"SingTel is deeply disappointed with the Central Jakarta District Court`s ruling to uphold the KPPU decision. The court`s ruling is without any basis and we object strongly to it. SingTel and SingTel Mobile do not own majority shares in any Indonesian company. Further, neither SingTel Mobile nor SingTel controls Telkomsel. Telkomsel is majority-owned and controlled by PT Telkom," SingTel said in a statement on Friday.

"The facts are Temasek has no shares in Indosat and Telkomsel, and plays no role in their business decisions and operations,` Temasek managing director for strategic relations Goh Yong Siang was quoted as saying by the Strait Times in its website.

According to KPPU chairman Syamsul Maarif, consumers had suffered a loss of between Rp14 trillion and Rp31 trillion over the past three years due to the high cellular phone tariffs determined by the two cellular phone service providers.

"The cellular phone tariff is 40 percent higher than that in neighboring countries," Maarif told MetroTV in a dialog on The Economic Challenge on Monday evening.

But Goh said both Telkomsel and Indosat were regulated businesses, operating within the guidelines of the Indonesian Telecommunications Regulatory Authority (BRTI).

Therefore, Temask would file an appeal with the Supreme Court as soon as possible, he said, adding the Central Jakarta District Court had ignored the government`s decision to privatize Indosat.

"The divestment in Indosat was done at the government`s request because it needed revenue. The court should have respected the government," Temasek lawyer Todung Mulya Lubis was quoted as saying by the Jakarta Post.

Pro-Con Attitude to Nuclear Power Plant Continues

Pro-Con Attitude to Nuclear Power Plant Continues

Thursday, 08 May, 2008 | 16:01 WIB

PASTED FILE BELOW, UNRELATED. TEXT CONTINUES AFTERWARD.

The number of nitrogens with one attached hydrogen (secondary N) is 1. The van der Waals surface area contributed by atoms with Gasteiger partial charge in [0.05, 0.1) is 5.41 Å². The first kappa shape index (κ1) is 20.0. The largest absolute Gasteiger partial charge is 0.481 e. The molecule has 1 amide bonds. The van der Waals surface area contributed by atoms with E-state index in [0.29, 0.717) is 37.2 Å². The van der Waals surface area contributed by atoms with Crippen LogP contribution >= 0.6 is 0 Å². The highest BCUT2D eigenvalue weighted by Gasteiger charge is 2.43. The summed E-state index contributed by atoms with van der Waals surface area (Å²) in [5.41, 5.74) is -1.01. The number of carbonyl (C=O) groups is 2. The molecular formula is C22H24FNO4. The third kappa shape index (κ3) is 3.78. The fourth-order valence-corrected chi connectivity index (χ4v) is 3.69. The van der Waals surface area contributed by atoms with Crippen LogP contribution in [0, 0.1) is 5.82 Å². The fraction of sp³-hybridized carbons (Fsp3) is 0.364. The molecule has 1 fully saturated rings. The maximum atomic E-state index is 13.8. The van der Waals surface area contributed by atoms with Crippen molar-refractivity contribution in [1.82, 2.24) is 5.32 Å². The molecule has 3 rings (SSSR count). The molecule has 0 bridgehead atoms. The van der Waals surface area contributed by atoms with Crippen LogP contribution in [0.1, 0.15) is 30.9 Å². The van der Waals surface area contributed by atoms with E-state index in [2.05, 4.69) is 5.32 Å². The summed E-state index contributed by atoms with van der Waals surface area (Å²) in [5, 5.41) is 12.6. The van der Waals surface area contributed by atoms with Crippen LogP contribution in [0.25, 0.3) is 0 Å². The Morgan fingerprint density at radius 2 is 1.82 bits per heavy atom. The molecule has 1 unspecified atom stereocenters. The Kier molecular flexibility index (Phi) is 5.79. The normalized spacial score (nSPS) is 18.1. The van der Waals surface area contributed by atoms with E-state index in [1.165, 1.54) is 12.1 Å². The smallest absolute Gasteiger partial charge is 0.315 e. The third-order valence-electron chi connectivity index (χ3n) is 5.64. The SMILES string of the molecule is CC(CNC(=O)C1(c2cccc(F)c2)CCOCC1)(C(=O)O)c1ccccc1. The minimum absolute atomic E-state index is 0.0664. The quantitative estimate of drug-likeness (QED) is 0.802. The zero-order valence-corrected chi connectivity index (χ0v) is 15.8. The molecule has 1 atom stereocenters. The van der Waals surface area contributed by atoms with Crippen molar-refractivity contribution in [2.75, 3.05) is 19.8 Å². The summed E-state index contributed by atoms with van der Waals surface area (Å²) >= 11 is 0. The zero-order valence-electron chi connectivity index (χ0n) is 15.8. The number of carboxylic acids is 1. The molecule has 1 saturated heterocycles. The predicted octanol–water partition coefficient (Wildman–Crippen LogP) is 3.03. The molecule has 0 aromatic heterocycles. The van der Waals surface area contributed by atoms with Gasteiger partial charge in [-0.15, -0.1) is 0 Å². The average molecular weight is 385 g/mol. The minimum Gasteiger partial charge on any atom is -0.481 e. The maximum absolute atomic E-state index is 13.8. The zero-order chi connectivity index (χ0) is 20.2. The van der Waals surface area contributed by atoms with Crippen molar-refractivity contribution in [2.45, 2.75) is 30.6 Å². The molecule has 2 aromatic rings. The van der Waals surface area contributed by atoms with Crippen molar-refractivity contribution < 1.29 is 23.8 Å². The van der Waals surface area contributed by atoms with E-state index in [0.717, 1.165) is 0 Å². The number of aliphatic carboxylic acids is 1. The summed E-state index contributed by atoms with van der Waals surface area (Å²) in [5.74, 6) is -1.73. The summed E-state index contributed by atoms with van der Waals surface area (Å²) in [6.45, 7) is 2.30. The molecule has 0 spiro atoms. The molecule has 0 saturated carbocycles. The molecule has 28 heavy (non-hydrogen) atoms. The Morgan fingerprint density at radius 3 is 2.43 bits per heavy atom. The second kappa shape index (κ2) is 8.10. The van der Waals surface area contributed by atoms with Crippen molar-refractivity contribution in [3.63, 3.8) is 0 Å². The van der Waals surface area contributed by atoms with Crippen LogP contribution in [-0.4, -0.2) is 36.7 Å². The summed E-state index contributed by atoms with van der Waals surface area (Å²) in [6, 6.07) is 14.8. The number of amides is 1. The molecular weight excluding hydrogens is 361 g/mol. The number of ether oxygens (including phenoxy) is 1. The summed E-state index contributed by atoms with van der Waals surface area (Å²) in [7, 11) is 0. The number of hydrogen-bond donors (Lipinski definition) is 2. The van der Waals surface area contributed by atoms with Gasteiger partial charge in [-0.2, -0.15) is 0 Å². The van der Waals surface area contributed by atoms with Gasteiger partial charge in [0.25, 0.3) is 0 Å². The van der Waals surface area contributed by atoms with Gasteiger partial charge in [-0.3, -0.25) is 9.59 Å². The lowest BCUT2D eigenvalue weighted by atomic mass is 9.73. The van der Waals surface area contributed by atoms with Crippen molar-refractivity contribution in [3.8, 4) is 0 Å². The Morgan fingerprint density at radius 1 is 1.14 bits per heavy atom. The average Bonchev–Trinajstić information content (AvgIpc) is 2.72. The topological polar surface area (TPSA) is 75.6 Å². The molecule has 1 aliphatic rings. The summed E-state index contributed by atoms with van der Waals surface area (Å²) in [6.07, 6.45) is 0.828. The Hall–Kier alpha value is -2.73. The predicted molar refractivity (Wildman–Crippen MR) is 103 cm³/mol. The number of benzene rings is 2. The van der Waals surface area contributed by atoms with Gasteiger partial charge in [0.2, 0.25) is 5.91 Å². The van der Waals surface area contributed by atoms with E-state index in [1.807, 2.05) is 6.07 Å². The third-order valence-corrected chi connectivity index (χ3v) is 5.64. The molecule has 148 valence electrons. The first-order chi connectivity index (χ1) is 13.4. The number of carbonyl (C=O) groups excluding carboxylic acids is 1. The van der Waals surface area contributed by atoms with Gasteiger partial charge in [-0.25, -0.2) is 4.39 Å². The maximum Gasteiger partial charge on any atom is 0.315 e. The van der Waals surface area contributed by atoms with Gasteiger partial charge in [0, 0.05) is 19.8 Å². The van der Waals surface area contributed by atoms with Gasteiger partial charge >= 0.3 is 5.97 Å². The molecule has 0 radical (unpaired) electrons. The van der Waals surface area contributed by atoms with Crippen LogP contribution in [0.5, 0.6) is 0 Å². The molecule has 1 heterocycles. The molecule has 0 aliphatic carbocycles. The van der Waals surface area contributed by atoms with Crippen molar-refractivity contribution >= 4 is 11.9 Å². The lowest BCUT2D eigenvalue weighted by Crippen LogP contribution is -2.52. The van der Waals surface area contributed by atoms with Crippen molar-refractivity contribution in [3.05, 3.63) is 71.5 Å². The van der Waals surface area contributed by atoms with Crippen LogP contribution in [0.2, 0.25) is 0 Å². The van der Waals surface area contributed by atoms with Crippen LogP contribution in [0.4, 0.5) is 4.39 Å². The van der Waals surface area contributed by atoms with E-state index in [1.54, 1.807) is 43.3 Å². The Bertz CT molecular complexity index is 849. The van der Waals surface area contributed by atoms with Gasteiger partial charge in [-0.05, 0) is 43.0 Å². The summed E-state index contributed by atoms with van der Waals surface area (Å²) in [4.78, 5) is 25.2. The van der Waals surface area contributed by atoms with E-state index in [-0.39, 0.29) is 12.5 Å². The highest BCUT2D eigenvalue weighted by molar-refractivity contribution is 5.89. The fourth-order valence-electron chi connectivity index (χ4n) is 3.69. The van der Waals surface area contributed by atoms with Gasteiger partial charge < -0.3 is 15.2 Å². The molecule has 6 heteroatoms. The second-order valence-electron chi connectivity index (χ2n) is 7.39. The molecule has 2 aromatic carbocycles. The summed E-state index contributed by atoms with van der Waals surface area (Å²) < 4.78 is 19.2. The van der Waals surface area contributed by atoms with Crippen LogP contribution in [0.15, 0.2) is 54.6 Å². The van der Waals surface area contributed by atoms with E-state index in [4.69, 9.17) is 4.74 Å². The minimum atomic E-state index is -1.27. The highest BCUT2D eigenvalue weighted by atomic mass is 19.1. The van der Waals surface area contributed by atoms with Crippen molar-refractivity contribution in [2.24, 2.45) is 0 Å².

TEMPO Interactive, Jakarta: The State Minister for Research and Technology Kusmayanto Kadiman agrees with the argument for the establishment nuclear power plant in Indonesia as it can be a lesson for the public. “So there will be no accusation from one party to another,” he said in a discussion at the National Atomic Energy Agency yesterday.

He emphasized that any decision is a good one either from the pro or con side. “We will choose someone to study nuclear.” The idea for having a nuclear power plant has emerged since the era of former President Soekarno. Neighboring countries like Australia, Malaysia, and Vietnam have established nuclear power plants. So, the consideration of nuclear power’s negative impact should include these countries. “As it will impact us,” Kusmayanto said.

Global Inter-media Dialog being held in Bali

Global Inter-media Dialog being held in Bali

05/07/08 10:36

Jakarta (ANTARA News) - About 100 editors and journalists from all over the world have been invited to the third Global Inter-Media Dialog, which takes place in Bali, from 7 to 8 May 2008, according to the official website of the Global Inter-Media Dialog.

The theme for this years conference is Ethical Journalism in Extreme Conditions: The Challenge of Diversity. The key note address will be Dealing with Changing Media Landscape.

There will be panel discussions about Covering Conflict, Reporting Minorities and Challenges in Reporting Global Issues. The last question will be dealt with in parallel sessions about for example War on Terror and Inconvenient Truths: Climate Change, Natural Disasters and Poverty.

Indonesian and Norwegian editors, journalists and representatives from international NGOs met in Oslo February 4 and 5 to plan the third Global Inter-Media Dialog. The planning session resulted in a preliminary program and a list of suggested names for each of the sessions.

The first Global Inter-Media Dialog was initiated by the Indonesian president and the Norwegian prime minister after the first cartoon controversy in 2006. Last year the participants met in Norway.

The American Inquisition

The American Inquisition

Through the mist of time, the Spanish Inquisition has come down to us as one of the most barbarous periods in all of history. Its viciousness peaked in the late 15th century, during the reign of the messianic "Catholic kings," Ferdinand and Isabella.

Paranoia gripped Spanish society as the Inquisition coincided with a Christian war against the Muslims of southern Spain. Clandestine trials, secret prisons, rampant eavesdropping, torture, desecration of Islam's holy books, and gruesome public executions created an atmosphere of pervasive terror. Suspects were assumed to be guilty, with no recourse to a defense, to a jury, or to a legitimate court.

In the chaos now roiling the Western world, does any of this sound familiar?

It is time to ask whether the United States, with some of these same touchstones, is entering a period of its own peculiar Inquisition. Of course, there are no burning places for heretics in America now. No Tomás de Torquemada presides over this period of internal anxiety and investigation.